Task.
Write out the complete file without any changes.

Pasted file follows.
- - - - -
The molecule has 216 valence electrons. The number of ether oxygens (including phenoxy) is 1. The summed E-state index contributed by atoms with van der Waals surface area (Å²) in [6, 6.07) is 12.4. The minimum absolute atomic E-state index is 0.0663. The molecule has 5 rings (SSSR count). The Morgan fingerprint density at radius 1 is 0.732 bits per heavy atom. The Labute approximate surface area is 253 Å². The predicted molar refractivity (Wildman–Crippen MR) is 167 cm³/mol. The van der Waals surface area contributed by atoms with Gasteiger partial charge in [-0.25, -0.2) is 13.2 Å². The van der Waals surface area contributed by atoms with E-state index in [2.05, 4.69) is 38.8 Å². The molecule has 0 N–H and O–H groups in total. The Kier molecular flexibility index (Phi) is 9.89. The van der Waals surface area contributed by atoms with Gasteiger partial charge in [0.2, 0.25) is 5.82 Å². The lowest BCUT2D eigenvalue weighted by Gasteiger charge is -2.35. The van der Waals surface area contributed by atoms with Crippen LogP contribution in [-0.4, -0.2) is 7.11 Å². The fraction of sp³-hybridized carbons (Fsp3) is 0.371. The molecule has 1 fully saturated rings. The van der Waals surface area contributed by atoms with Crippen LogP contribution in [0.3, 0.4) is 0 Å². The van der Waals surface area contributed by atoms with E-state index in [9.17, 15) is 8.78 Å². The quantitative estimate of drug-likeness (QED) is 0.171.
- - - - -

The molecule has 216 valence electrons. The number of ether oxygens (including phenoxy) is 1. The summed E-state index contributed by atoms with van der Waals surface area (Å²) in [6, 6.07) is 12.4. The minimum absolute atomic E-state index is 0.0663. The molecule has 5 rings (SSSR count). The Morgan fingerprint density at radius 1 is 0.732 bits per heavy atom. The Labute approximate surface area is 253 Å². The predicted molar refractivity (Wildman–Crippen MR) is 167 cm³/mol. The van der Waals surface area contributed by atoms with Gasteiger partial charge in [-0.25, -0.2) is 13.2 Å². The van der Waals surface area contributed by atoms with E-state index in [2.05, 4.69) is 38.8 Å². The molecule has 0 N–H and O–H groups in total. The Kier molecular flexibility index (Phi) is 9.89. The van der Waals surface area contributed by atoms with Gasteiger partial charge in [0.2, 0.25) is 5.82 Å². The lowest BCUT2D eigenvalue weighted by Gasteiger charge is -2.35. The van der Waals surface area contributed by atoms with Crippen LogP contribution in [-0.4, -0.2) is 7.11 Å². The fraction of sp³-hybridized carbons (Fsp3) is 0.371. The molecule has 1 fully saturated rings. The van der Waals surface area contributed by atoms with Crippen LogP contribution in [0.3, 0.4) is 0 Å². The van der Waals surface area contributed by atoms with E-state index in [9.17, 15) is 8.78 Å². The quantitative estimate of drug-likeness (QED) is 0.171.